Damon Gameau has placed himself in the line of fire after 66 screenings in Australia and now here in New Zealand. These are the top 10 questions that were asked and the answers from Damon that you really want to know: 1. What is your top tip for cutting down on sugar?
Read labels. Check the ingredient list for sugar. Understand that 1 teaspoon of sugar is 4 grams. So, if you see a product which has 20 grams of sugar, you divide that by 4 and you then know there is about 5 teaspoons in that serving. Know that the companies are now using a vast amount of different names for sugar as they are catching onto this message, there are something like 60 different names for sugar. These include evaporated cane juice and my new favourite ‘grape mist’.
2. Best tip for dealing with withdrawals?
We know from great research done at the Oregon research Centre that fats also activate reward centres in the brain, not quite as strong as sugar but in similar ways. I had some avocado or a teaspoon of coconut oil to help cravings. A nutritionist in America told me to also use reverse psychology. If I had a craving have something really disgusting, like apple cider vinegar, so your brain says, well if you are going to give me that when I have a craving I’m not going to have a craving anymore, it’s a really good technique.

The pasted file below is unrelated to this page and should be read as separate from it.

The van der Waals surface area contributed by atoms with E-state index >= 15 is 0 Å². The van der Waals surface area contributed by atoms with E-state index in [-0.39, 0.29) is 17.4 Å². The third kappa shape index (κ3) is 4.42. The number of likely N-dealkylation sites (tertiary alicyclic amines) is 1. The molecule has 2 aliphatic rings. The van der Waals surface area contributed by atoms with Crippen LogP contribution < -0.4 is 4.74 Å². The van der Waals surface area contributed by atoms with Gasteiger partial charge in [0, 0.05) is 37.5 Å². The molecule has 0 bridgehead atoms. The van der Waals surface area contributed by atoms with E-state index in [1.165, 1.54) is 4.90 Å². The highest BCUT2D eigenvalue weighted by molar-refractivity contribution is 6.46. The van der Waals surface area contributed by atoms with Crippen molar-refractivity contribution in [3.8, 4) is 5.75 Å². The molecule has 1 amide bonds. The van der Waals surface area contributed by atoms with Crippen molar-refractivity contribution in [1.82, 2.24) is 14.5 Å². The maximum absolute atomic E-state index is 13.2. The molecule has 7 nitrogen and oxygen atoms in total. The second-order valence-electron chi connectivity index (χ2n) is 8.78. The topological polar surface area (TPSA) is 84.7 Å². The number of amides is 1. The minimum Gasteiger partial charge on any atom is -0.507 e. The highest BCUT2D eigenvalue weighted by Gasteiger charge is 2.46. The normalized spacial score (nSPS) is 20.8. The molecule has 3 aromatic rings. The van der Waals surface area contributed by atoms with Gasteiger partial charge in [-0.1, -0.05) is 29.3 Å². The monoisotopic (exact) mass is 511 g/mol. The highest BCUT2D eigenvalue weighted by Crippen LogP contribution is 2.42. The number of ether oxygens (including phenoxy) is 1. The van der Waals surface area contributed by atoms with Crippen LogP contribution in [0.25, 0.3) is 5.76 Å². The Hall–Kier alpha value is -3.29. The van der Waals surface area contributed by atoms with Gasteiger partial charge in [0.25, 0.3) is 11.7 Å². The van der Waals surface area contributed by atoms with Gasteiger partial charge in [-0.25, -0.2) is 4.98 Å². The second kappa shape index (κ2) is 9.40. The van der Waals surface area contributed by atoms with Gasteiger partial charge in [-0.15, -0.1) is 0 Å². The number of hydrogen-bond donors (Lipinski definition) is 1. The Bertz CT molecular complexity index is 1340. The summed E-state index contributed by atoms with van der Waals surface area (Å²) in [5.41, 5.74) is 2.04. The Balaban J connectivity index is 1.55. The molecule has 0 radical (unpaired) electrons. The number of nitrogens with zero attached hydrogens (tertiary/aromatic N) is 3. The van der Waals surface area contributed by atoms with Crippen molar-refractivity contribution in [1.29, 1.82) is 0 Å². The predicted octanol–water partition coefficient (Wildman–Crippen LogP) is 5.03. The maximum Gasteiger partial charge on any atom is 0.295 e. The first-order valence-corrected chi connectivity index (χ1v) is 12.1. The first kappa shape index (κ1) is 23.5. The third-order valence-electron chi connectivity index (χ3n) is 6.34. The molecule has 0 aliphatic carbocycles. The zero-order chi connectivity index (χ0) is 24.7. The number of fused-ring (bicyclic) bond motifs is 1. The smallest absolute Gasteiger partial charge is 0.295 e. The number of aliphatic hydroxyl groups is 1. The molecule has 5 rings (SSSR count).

3. Cold turkey or doing it gradually?
It depends on how much sugar you are having in your diet. For me I would say gradual, we have to be kind to ourselves. What worked for me was to have some fruit in that transition period, it has a lot of sweetness to it but the fibre is protecting us from the influx of sugar. Zoe would make a great banana/avocado smoothie or a banana smoothie with coconut cream. Your palate does adjust, for me it probably took about a week, but everyone is different. Everything tasted bland and like cardboard initially but then I started noticing the subtle flavours again, it’s quite an amazing moment. Even to me now, who drank two cokes a day, I find a banana almost too sweet. I never would have thought I would say that and thats why people can’t really understand it until they have done it themselves.